Chemo is often delivered intravenously in the hope that some treatment reaches the cancer site. In a more localized form of chemotherapy used to treat hard-to-remove tumors, the drug travels through catheter wires snaked into arteries going straight to the tumor. Although this technique, known as transarterial chemo embolization, or TACE, is given to tens of thousands of people each year, typically some of the injected drug bypasses the tumor site and slips into general circulation where it can wreak havoc elsewhere.

Hetts uses the transarterial method to treat babies with a rare eye tumor called retinoblastoma – and it was those experiences that birthed the “sponge” idea in the first place. After the chemotherapy ran its course through transarterial catheters, the infants’ eye tumors shrank. However, several weeks later, their blood cell counts tanked, suggesting to Hetts that some of the chemo drugs were escaping the eye and affecting other cells. Those observations eight years ago led Hetts to think that “if only I had a device I could put into the vein to bind up the excess drug, then maybe these little babies wouldn’t get the side effect” of immune suppression.

Heart surgeons use a similar “filter” to remove bits of cholesterol plaque from arteries of people with atherosclerosis, a disease characterized by the clogging and hardening of arteries. Hetts envisioned a similar device for chemotherapy treatment — “but not just a dumb, inert membrane to capture debris,” he says. “I wanted a ‘smart’ membrane that chemically binds to a drug.”

Instead of trying to develop a drug-trap device for a super rare tumor — retinoblastoma has just 300 new cases per year in the United States — Hetts’ team focused on a chemo drug for liver cancer, which is estimated to strike more than 40,000 Americans this year and kill three-quarters of them.

Anand Patel, a trainee in the Hetts’ lab with a bioengineering background, tested a batch of resins and found several that could bind to this drug, known as doxorubicin. To optimize the resins and get them onto the tips of guide wires, Patel sought help with “cold call” e-mails to local professors. Nitash Balsara — a UC Berkeley chemical engineer with expertise in polymer chemistry and membranes — “was actually crazy enough to return my e-mail with interest,” says Patel, who now works as an interventional radiologist in the Los Angeles area.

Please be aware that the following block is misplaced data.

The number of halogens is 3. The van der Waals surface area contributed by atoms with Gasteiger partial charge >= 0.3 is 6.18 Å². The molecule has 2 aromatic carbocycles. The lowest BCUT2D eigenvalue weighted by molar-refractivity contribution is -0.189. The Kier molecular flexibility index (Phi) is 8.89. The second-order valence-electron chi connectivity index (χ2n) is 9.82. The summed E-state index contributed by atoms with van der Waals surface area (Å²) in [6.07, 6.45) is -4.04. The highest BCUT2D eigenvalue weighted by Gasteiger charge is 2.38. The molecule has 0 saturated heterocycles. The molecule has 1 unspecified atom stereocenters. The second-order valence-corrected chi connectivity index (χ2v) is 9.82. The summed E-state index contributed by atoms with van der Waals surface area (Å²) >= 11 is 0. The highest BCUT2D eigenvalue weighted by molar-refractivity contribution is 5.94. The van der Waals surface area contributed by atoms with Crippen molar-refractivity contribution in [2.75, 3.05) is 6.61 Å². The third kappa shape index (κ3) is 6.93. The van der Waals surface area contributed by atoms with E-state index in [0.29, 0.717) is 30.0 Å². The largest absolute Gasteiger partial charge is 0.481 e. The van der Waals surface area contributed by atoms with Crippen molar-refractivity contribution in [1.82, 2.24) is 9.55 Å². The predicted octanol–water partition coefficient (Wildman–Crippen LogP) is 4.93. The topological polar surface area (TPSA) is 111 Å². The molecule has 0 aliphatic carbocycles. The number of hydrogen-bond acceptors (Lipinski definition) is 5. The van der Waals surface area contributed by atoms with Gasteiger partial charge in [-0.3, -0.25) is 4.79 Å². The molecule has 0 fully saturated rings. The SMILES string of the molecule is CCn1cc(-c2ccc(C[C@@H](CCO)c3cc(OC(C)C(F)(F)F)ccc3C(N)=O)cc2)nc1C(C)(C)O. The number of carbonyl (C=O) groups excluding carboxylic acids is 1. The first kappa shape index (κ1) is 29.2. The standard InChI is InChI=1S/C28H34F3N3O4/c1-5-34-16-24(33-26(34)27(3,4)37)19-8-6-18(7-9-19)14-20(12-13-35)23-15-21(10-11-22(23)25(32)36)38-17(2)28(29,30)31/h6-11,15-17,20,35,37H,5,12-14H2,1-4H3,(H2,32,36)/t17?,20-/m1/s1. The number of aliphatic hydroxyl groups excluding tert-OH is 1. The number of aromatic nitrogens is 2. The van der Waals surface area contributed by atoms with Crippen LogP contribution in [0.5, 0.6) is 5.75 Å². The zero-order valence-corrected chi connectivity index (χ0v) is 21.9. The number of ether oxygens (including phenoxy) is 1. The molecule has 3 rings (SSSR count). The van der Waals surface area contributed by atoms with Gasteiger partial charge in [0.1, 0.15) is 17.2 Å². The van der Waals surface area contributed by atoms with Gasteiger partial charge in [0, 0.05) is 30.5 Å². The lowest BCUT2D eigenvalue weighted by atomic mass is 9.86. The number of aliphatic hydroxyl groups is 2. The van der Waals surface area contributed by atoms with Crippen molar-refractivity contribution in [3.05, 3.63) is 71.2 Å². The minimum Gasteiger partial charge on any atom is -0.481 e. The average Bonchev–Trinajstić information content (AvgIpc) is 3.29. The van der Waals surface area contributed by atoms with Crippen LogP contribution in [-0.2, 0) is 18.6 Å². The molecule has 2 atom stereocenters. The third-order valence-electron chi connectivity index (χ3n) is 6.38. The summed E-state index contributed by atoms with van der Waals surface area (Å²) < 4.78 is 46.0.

Balsara’s lab develops materials to regulate ion flow in batteries and fuel cells. As it turns out, these filtration processes are “very similar to those that we needed to capture excess chemotherapy drugs from the blood,” Patel says. The team worked with Carbon, Inc., a 3-D printing company in the San Francisco Bay area, to get the drug-binding material onto a 30-millimeter-long, cylinder-shaped “sponge” about as wide as a drinking straw. Hee Jeung Oh of UC Berkeley spent more than a year working out how to attach the drug-binding material to the 3-D printed cylinder with crisscrossing struts.

In experiments, the team injected the liver cancer drug through the pigs’ leg and pelvic veins — which are similar in width to human liver veins, Hetts says. Before infusing the chemotherapy drug, the researchers inserted the 3-D printed sponge a few centimeters from the infusion site — as well as catheters above and below the sponge for collecting blood samples to measure drug absorption over time. Within a half hour, the device absorbed, on average, 64 percent of the liver cancer drug.

The next round of studies will monitor the capture of doxorubicin by drug sponges inserted directly into the pigs’ liver veins.

https://www.sciencenews.org/article/new-3d-printed-sponge-sops-excess-chemo-cancer-drugs